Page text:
Sharelle Law, graduate assistant and doctoral candidate in the Department of Human Development and Family Studies, and Alexis Wiggins, undergraduate researcher and senior in the Department of Psychological and Brain Sciences, shared their experiences working in the Center for the Study of Diversity.  

Strategic plan

Charlie Riordan, deputy provost for research and scholarship and professor of chemistry and biochemistry, outlined the results of the Delaware Will Shine strategic planning initiative. 

“There were about 100 working group members, and we hosted numerous meetings with constituent groups on-and-off-campus,” Riordan said. “This also involved an interactive website and blog, concept papers and draft documents, and the inception of the Thought Leadership speaker series, of which President Harker was the first speaker.” 

Riordan said that furthering UD’s reputation as a pre-eminent learner-centered research university calls for a commitment to emphasize learning, scholarship and engagement.

“We looked at where we have unique capabilities that are focused on student experiences,” Riordan said. “Our students need to have skills that will allow them to be contributors to society for years to come.” 

Addressing grand challenges includes educating the global citizen, advancing cultural understanding and creative expression, bridging opportunity divides, building a sustainable economy, advancing health and wellness, innovating energy and environmental solutions and ensuring safety and security.

Riordan also noted that advancing the University will be achieved through five strategic initiatives, which include building a welcoming and collaborative campus community, innovative education design, multidisciplinary research and scholarship, campus safety and wellness, and community engagement. 

“To focus and prioritize our aspirations to be counted among the world’s premier research universities, the University of Delaware sets the goal of achieving scholarly productivity, breadth and impact on a per capita basis that will be on par with the top half of the Association of American Universities public universities by 2025,” Riordan said. “This goal is very important and very obtainable.”

Board actions

At the meeting, the trustees approved several resolutions: 

  • Dining rates were increased by an average rate of 2.5 percent and residence hall rates by an average of 2.25 percent, effective with the fall semester.
  • The student comprehensive fee for full-time students was decreased to $299 per semester, and several fees were kept at current levels, including the per semester fee for part-time students, winter and summer sessions fees, Student Health Services fees, the University Student Centers fee and the Graduate Student Recreation fee.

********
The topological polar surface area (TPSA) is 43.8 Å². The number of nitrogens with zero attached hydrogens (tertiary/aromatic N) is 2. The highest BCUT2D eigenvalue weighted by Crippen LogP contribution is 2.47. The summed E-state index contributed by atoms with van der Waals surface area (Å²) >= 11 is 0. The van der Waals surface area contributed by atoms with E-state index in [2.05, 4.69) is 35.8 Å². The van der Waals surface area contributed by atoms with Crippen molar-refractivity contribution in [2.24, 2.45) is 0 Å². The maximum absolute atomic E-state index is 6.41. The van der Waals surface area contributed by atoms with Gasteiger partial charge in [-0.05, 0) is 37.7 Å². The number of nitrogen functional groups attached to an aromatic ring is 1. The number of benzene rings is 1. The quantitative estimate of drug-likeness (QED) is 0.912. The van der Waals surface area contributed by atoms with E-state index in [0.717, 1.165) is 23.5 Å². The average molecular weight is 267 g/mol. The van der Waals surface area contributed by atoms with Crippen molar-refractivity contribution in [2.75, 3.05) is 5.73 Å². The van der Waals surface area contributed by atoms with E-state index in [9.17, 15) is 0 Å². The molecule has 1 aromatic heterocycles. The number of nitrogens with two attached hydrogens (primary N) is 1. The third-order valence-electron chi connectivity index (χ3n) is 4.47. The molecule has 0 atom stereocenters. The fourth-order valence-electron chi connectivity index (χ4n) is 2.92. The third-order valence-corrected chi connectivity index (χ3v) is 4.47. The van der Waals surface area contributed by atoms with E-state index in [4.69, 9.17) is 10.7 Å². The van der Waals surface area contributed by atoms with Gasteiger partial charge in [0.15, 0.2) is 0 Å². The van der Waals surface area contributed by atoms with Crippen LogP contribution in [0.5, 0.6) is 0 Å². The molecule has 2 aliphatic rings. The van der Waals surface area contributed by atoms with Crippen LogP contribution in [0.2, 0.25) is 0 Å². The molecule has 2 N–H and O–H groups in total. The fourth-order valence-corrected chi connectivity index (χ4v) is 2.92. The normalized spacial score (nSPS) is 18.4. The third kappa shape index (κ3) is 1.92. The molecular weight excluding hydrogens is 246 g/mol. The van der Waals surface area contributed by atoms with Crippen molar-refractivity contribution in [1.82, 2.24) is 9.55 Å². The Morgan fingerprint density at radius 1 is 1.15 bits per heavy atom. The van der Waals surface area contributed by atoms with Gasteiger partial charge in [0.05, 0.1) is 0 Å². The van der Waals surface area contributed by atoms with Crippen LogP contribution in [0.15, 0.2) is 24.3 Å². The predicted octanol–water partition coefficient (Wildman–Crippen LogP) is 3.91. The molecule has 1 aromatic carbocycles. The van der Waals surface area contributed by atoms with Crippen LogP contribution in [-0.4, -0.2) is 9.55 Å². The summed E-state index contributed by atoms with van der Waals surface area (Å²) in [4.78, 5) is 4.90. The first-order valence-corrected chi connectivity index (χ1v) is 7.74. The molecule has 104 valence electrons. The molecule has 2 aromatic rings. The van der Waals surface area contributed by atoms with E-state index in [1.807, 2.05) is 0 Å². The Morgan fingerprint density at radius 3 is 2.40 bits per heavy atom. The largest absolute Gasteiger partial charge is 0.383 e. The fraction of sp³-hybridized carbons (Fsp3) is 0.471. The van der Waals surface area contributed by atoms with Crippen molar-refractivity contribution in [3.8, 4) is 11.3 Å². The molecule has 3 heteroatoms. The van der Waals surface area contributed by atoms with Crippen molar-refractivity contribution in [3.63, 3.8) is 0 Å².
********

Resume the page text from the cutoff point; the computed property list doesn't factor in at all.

• The new Academy Street dining and residence halls will be named for Caesar Rodney, the Delaware statesman and signer of the Declaration of Independence. This continues the tradition of having a campus residence hall named in his honor. The new Rodney Complex will include the Rodney Dining Hall and Rodney A, B and C Residence Halls.
  • Personnel actions, including the promotion of faculty, were approved. 
  • The ecology major will be disestablished, effective Sept. 1.
  • The name of the Speech-Language Pathology Program will be changed to the Program in Communication Sciences and Disorders, effective July 1.
  • Morton Collins, Jeffrey D. Sachs, Ruth J. Simmons, Jewel Walker and David DeWalt will receive honorary degrees during the 2015 Commencement ceremony on May 30.
  • The University’s 2015 strategic plan, Delaware Will Shine: A Blueprint for a Preeminent Learner-Centered Research University, was approved.
  • The appointment of Franklin Newton as acting vice president and acting chief of staff at the University of Delaware, effective July 1, was ratified.
  • The president was authorized to confer degrees at Commencement on May 30.

Board business

Two new trustees were elected to the board: Terence Murphy to a six-year term and Nathanial Rosal, a member of the Class of 2015, to a two-year term as the recent graduate trustee. 

Elected as officers were John R. Cochran, chair; Terri L. Kelly, vice chair; William B. Chandler III, vice chair; and Mary Jane Willis, secretary/treasurer.

Board Chairman Gil Sparks concluded the meeting with two special resolutions in honor of Harker.

Article by Jerry Rhodes

Photos by Kathy F. Atkinson